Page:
I'm not sure exactly what else we do. But this child has total confidence without coming off as cocky, or feeling like she's perfect. She's very happy with who she is, doing her own thing.

hws060504
by on May. 31, 2011 at 8:09 PM

Positive reinforcement is huge here.  

earthangel1967
by on May. 31, 2011 at 9:24 PM

goodGreat article by the way

Mrs_Incredible
by on Jun. 1, 2011 at 9:30 AM

Awwww, that's so sweet.

Quoting Kiwismommy19:

Very interesting, thank you!

We talk about the good choices she made during the day at bedtime. We talk about the bad and how/what she could do differently next time. But we spend more time on the good (could be that there are more good choices than bad). I hang most of her artwork on my walls. I framed the very first picture she made me. She's told me that having her art picture in the prettiest frame in the house makes her feel like a real artist, and makes her want to try harder to make everything look good. Same with some of her work she does. She's always trying to do better to get something else hung on the wall.

I'm not sure exactly what else we do. But this child has total confidence without coming off as cocky, or feeling like she's perfect. She's very happy with who she is, doing her own thing.


jen113000
by on Jun. 1, 2011 at 10:24 AM

 I reassure them and am always there for them. I encourage them to try!

Habibti812
by on Jun. 1, 2011 at 12:43 PM

I try to reward good things.. I tell my oldest who is school age. "Okay 4 A's on your tests and will pick a small prize" I make a very big deal when she does academically since that is very important for us. WHen I notice my kids being kind to others I'm sure to point it out and tell them how much I appreciate that. I want them to know I am proud when they do good things!! The article was a good read!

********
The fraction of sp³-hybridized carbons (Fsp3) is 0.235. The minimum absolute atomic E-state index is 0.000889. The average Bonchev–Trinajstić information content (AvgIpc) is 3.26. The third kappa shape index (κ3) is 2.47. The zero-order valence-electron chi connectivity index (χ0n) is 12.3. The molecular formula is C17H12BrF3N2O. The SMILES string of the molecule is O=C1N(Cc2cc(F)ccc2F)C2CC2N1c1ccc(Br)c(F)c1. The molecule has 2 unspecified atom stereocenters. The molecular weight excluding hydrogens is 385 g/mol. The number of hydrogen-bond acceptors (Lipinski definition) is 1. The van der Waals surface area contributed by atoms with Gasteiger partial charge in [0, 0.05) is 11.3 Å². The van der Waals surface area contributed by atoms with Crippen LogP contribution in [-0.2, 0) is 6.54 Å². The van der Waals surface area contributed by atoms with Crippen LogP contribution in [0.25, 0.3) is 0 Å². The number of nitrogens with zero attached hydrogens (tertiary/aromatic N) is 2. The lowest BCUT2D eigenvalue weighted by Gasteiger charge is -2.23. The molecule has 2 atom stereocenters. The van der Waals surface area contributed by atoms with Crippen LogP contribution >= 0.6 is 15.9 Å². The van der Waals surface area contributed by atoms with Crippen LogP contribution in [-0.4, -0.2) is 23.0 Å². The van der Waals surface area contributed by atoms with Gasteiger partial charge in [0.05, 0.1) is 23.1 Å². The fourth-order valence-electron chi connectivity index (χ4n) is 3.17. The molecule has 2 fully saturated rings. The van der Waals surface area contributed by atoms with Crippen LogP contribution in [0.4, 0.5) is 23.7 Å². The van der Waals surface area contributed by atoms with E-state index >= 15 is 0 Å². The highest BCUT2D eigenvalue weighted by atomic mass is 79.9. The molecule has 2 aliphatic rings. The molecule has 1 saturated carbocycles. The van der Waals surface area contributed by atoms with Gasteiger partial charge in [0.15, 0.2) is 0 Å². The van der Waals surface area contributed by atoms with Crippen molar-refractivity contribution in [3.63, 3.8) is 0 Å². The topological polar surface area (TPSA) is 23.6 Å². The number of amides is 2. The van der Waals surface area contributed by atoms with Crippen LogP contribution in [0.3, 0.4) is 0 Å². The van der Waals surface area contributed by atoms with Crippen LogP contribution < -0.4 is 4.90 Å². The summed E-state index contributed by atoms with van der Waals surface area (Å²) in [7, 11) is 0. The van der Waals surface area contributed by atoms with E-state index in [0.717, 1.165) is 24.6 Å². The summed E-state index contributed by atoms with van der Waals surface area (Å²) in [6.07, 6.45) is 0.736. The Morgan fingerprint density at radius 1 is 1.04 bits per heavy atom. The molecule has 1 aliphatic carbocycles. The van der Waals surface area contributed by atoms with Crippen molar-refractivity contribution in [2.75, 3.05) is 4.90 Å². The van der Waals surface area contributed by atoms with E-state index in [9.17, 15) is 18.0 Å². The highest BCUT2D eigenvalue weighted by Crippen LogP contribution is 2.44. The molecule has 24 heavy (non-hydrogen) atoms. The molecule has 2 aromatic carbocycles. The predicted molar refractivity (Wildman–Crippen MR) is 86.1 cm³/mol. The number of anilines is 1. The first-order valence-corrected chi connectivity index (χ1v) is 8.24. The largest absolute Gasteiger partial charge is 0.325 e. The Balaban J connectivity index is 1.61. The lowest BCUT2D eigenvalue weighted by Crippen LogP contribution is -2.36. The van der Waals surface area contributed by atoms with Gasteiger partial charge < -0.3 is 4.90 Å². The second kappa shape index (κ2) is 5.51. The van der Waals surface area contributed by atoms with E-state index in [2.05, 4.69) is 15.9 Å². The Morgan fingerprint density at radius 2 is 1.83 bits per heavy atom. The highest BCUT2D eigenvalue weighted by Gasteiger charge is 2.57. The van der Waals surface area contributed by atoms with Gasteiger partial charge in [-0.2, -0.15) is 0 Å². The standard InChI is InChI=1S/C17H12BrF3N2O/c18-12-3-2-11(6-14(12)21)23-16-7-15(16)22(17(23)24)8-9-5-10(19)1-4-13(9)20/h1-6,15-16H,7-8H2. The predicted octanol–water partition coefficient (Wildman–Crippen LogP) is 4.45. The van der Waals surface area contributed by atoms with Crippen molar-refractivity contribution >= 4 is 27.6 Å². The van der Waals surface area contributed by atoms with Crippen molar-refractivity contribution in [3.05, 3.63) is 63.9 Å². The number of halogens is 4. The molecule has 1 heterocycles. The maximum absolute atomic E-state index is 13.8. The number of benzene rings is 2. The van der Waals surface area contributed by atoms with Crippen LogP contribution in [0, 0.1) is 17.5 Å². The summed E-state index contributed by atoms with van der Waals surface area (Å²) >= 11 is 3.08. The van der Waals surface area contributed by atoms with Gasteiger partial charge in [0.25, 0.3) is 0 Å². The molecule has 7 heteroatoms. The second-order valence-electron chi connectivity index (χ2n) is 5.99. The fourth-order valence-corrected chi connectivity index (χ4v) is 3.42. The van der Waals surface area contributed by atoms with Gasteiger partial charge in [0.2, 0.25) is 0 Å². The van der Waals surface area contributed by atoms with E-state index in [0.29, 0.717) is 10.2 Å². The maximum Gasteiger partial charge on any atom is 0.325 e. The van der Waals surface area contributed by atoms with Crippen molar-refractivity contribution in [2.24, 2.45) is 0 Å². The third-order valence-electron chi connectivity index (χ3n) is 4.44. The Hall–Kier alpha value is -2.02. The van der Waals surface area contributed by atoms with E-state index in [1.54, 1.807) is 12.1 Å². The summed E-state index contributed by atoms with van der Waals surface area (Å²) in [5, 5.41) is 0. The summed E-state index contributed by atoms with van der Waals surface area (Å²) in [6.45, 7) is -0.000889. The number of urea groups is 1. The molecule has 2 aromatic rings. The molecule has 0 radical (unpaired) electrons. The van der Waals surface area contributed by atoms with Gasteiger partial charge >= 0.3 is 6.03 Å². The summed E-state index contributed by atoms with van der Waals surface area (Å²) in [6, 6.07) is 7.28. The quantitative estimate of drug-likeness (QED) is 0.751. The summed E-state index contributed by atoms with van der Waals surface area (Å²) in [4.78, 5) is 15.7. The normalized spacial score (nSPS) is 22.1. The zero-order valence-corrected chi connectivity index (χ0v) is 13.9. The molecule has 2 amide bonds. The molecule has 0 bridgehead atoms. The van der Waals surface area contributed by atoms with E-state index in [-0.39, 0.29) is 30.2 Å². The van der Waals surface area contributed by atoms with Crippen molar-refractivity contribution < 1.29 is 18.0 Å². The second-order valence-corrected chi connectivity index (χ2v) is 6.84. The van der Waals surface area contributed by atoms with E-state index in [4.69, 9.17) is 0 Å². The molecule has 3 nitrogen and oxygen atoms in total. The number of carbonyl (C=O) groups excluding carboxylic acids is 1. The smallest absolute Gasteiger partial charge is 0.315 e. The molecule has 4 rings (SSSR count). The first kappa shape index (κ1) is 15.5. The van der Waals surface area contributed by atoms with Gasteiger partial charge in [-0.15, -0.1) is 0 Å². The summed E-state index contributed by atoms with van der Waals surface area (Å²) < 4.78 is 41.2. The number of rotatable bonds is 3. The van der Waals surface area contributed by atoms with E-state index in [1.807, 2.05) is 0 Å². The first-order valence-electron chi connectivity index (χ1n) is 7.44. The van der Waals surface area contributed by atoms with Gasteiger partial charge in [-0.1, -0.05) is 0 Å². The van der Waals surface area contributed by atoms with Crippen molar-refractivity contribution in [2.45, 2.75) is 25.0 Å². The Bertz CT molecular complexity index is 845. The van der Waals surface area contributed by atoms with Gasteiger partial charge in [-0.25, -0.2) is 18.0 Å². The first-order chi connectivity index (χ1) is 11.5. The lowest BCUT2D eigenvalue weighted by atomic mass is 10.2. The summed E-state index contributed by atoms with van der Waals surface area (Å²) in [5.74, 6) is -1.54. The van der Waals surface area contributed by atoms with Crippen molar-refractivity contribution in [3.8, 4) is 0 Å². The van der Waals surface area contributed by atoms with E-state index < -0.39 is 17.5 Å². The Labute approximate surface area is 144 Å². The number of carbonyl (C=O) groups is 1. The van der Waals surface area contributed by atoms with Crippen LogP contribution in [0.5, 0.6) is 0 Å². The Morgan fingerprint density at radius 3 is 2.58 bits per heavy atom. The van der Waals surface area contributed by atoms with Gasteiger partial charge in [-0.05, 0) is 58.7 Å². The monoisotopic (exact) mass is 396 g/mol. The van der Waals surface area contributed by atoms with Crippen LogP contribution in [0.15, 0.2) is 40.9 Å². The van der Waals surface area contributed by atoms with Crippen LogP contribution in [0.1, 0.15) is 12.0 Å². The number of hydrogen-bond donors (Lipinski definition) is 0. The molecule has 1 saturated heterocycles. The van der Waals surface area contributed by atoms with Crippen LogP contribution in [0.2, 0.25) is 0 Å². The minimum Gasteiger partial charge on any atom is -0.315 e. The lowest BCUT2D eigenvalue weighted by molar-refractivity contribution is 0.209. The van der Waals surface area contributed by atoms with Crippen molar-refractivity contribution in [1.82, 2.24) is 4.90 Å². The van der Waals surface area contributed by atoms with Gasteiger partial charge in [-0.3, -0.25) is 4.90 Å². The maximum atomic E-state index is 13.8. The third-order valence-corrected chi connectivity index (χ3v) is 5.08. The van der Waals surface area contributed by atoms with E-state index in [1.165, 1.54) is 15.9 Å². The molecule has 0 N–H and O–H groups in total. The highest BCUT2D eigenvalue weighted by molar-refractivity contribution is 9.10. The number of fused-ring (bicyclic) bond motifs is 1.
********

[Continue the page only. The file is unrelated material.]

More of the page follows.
Mom2Just1
by on Jun. 1, 2011 at 8:59 PM

I always tell Connor he is fine just the way he is, encourage him to try new things, and reward his achievements.  

Bmat
by on Jun. 2, 2011 at 6:47 AM

It's true that everyone likes to hear good things about themselves.  Expressing pride about the child's accomplishments is a great morale booster.

Rychelle
by on Jun. 2, 2011 at 10:19 AM

 this is a great article! I try to not only praise my kids when they do something positive but also teach them how to lose greacefully, and encourage them to try again if they dont succeed at something. and praise their efforts

bbmkfo03
by on Jun. 2, 2011 at 1:36 PM

 

Quoting Bmat:

I use positive reinforcement.  I don't shout "Good Job!" for everything the children do,  but if they try and succeed I am happy with them. If they don't succeed, then I let them know I am glad they tried.

 This is what I do!